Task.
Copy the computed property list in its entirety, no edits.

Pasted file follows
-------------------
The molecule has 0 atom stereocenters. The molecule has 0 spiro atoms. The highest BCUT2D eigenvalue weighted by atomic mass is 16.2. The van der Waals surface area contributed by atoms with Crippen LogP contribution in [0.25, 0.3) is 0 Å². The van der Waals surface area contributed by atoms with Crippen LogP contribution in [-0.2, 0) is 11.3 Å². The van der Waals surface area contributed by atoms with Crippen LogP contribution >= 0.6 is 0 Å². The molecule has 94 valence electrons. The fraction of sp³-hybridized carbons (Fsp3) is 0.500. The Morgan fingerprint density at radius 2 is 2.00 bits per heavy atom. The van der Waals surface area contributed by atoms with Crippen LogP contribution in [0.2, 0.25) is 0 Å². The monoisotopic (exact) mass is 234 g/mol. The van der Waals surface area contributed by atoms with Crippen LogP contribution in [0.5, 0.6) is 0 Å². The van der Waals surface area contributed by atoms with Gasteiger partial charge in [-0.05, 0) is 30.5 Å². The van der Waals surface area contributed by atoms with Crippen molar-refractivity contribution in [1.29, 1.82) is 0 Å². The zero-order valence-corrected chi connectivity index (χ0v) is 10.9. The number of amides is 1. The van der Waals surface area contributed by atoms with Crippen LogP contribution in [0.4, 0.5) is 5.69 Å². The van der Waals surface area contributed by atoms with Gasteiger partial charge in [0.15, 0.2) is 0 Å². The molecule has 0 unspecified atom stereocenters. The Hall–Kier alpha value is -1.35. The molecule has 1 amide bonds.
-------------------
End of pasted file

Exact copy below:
The molecule has 0 atom stereocenters. The molecule has 0 spiro atoms. The highest BCUT2D eigenvalue weighted by atomic mass is 16.2. The van der Waals surface area contributed by atoms with Crippen LogP contribution in [0.25, 0.3) is 0 Å². The van der Waals surface area contributed by atoms with Crippen LogP contribution in [-0.2, 0) is 11.3 Å². The van der Waals surface area contributed by atoms with Crippen LogP contribution >= 0.6 is 0 Å². The molecule has 94 valence electrons. The fraction of sp³-hybridized carbons (Fsp3) is 0.500. The Morgan fingerprint density at radius 2 is 2.00 bits per heavy atom. The van der Waals surface area contributed by atoms with Crippen LogP contribution in [0.2, 0.25) is 0 Å². The monoisotopic (exact) mass is 234 g/mol. The van der Waals surface area contributed by atoms with Crippen LogP contribution in [0.5, 0.6) is 0 Å². The van der Waals surface area contributed by atoms with Gasteiger partial charge in [-0.05, 0) is 30.5 Å². The van der Waals surface area contributed by atoms with Crippen molar-refractivity contribution in [1.29, 1.82) is 0 Å². The zero-order valence-corrected chi connectivity index (χ0v) is 10.9. The number of amides is 1. The van der Waals surface area contributed by atoms with Crippen LogP contribution in [0.4, 0.5) is 5.69 Å². The van der Waals surface area contributed by atoms with Gasteiger partial charge in [0.15, 0.2) is 0 Å². The molecule has 0 unspecified atom stereocenters. The Hall–Kier alpha value is -1.35. The molecule has 1 amide bonds.